• All three of Chris Haughton’s board books: Oh No, George!, Shh…We Have A Plan, and Little Owl Lost. The first is my favorite but they all bear up well under endless repetition. The illustrations look like they were done in MS Paint, but don’t be put off.The Monster at the End of this Book
  • The Monster at the End of This Book (Sesame Street): Grover is frightened of the monster and implores the reader to STOP TURNING PAGES, taking more and more extreme measures…but it turns out the monster is not so scary after all. Great opportunity for dramatic reading here.
  • Hug by Jez Alborough: A baby monkey observes other animals hugging, then goes in search of its mommy for a hug.
  • Good Night, Gorilla by Peggy Rathmann: Should you get sick of Goodnight Moon, here’s an alternative featuring a mischievous gorilla and a clueless zookeeper.
  • Finger Worms by Herve Tullet: This book has holes in the covers and through the pages so readers can stick their fingers through to become part of the illustrations – very interactive! (Older kids will enjoy Press Here and Mix It Up by the same author.)
  • Mr. Brown Can Moo! Can You? by Dr. Seuss: Rhymes and sound effects, what could be better?
  • Dr. Seuss’s ABCs: The board book version is slightly abridged from the picture book version; both are good and include plenty of Dr. Seuss’s invented words.Chu's Day
  • Chu’s Day by Neil Gaiman: This is a huge hit with my toddler (she also loves Chu’s Day at the Beach and Chu’s First Day of School). Fake sneezes are very entertaining! (See also: The Mitten by Jan Brett)
  • I Want My Hat Back and This Is Not My Hat by Jon Klassen: stories of hats stolen and retrieved, the implications are dark but babies won’t notice. Anything Jon Klassen and Mac Barnett write together is worth checking out; I love Extra Yarn.

Poems

  • My First Winnie the PoohClassic Mother Goose poems in board book form, such as The Real Mother Goose Board Book and Tomie’s Little Mother Goose (that’s Tomie dePaola, author/illustrator of Strega Nona).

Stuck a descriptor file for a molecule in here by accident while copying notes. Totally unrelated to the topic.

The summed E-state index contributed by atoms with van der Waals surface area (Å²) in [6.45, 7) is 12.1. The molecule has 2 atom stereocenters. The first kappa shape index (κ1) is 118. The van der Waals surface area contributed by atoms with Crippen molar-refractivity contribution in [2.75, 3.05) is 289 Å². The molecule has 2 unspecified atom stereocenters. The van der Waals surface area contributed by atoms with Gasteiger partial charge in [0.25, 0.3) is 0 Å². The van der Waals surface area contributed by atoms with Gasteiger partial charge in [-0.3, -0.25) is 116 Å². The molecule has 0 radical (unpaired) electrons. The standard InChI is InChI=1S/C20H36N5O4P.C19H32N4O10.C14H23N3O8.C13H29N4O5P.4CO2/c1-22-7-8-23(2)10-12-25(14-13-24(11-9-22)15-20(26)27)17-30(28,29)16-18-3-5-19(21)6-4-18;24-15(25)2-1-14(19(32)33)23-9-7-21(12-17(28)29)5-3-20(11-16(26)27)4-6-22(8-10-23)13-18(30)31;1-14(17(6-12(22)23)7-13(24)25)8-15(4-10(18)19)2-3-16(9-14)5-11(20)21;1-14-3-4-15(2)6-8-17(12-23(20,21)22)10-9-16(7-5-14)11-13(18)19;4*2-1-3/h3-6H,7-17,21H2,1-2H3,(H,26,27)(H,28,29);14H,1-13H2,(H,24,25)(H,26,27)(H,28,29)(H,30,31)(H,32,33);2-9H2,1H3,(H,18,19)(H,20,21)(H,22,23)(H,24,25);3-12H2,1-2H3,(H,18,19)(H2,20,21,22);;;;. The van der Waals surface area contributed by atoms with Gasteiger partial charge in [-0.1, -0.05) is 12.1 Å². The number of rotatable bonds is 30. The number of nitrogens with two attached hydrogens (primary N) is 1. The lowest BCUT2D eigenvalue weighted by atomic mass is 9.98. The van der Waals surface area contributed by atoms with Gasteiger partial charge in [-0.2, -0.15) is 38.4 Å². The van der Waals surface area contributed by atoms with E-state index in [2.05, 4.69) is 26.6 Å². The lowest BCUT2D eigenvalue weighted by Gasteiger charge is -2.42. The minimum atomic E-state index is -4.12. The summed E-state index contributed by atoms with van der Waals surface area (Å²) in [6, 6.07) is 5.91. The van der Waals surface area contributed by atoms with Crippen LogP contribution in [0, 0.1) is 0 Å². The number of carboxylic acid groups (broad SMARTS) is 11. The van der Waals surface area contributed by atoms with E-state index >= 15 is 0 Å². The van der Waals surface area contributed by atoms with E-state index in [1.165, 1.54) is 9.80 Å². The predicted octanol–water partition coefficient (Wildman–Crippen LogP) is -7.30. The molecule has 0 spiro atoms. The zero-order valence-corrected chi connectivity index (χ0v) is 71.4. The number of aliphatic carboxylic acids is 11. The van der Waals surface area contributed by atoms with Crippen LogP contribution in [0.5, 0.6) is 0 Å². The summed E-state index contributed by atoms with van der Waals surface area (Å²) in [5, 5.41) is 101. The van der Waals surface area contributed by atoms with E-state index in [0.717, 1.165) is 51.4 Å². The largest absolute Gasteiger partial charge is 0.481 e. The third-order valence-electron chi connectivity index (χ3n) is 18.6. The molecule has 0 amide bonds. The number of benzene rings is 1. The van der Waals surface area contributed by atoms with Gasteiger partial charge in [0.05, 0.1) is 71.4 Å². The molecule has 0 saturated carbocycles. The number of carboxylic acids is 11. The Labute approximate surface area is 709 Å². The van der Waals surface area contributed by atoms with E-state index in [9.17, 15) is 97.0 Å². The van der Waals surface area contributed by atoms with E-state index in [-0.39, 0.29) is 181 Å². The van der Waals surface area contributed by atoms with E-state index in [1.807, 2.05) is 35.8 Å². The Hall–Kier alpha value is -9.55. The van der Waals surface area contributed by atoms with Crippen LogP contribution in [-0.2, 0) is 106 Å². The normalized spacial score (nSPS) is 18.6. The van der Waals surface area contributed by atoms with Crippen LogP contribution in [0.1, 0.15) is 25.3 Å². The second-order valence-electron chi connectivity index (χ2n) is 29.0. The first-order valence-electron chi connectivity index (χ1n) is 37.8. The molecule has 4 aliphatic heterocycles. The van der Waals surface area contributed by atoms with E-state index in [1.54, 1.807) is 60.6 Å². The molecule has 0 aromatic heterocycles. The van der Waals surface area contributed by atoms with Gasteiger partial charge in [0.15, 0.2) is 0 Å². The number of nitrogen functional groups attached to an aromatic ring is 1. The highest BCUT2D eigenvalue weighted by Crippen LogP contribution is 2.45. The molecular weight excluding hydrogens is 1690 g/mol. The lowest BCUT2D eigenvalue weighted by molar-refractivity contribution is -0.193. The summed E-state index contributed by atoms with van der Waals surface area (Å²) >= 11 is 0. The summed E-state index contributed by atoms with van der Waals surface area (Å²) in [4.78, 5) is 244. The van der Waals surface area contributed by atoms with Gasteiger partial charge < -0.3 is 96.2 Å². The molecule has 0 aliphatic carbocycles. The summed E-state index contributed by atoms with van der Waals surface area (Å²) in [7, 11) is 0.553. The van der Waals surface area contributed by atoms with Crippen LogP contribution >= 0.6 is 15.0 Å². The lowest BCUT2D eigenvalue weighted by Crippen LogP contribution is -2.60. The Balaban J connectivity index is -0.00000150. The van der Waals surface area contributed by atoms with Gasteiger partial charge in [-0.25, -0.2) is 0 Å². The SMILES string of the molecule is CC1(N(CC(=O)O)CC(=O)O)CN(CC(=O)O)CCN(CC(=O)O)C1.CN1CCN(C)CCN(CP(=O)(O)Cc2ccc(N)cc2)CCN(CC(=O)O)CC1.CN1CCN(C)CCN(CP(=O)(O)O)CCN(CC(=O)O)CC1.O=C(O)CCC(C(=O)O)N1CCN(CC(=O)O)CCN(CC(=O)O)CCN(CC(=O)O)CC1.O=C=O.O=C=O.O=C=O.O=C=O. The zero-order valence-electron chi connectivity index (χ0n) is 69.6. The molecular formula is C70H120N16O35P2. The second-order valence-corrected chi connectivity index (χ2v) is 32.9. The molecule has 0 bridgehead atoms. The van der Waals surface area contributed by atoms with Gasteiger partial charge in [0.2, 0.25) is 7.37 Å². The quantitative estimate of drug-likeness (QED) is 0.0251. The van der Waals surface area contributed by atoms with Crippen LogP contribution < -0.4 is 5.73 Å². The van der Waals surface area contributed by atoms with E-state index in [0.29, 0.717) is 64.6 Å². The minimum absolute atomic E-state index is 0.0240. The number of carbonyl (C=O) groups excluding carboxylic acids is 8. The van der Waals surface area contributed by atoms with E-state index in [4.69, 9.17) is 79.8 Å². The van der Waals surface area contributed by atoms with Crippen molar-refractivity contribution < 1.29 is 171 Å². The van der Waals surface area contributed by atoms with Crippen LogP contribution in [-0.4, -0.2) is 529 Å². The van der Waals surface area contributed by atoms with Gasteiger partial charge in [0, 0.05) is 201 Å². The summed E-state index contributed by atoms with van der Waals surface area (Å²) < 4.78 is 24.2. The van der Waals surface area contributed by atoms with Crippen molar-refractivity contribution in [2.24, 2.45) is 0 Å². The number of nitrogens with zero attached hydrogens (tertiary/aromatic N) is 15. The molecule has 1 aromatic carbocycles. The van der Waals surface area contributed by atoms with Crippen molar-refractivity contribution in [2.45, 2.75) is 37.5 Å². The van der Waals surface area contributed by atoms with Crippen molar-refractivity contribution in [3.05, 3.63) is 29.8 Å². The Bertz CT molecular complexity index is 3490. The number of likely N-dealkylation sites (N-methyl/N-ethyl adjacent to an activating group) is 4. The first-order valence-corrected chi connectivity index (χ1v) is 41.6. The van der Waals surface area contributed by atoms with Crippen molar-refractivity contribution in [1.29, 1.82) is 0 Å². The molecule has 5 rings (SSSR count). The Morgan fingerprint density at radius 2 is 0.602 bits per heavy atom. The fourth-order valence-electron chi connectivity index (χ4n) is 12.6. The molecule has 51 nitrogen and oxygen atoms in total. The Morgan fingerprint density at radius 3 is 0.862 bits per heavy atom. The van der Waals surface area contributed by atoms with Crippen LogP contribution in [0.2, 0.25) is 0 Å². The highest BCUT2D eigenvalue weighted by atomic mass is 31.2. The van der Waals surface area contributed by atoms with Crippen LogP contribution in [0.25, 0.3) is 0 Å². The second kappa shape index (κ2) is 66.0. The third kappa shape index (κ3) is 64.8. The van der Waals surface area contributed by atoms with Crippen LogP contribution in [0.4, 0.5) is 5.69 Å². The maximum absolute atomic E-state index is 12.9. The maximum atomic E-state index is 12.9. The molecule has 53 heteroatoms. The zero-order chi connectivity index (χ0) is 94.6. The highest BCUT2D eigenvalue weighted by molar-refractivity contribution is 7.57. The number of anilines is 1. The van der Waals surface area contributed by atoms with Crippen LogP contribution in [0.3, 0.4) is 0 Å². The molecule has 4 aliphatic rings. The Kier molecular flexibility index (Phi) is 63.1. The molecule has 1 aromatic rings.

• My First Winnie the Pooh by A.A. Milne: short versions of the gentle poems we all know and love, including “The Engineer,” “Halfway Down,” and “Us Two.”
  • The Random House Book of Poetry for Children, compiled by Jack Prelutsky, is a collection that truly has something for everyone: poems short and long, funny and saccharine and sad, rhyming and not.

Read-aloud tip: “For infants, what book you read is less important than your enjoyment of it. If you have fun, baby will too!” (From my library’s pamphlet on Books for Babies, which also includes a book list by section: Board books, nursery rhymes, picture books, lullabies and songs, and poetry.)

Read-aloud tip: More often than not, the character(s) in children’s books is/are male. If this isn’t an important part of the story (e.g. the character is nameless), try using female pronouns some of the time. There’s no reason the default needs to be male.

 

Top Ten Tuesday: Books I was/am looking forward to

This list is a combination of two recent Top Ten Tuesday topics: most anticipated books for the second half of 2017, and books I’ve recently added to my to-read list.

The Pearl ThiefRecently finished or in-progress:

  • The Pearl Thief by Elizabeth Wein: I added this to my to-read list the instant I heard about it, and got a library copy as soon as it came out. It was a delight; I devoured it in two days. So lovely to see Julie (from Code Name Verity) again, at home in her native Scotland. With the first-person narration, her pride and courage are even more immediate, though the stakes are a bit lower this go-round, as she’s not a Nazi prisoner.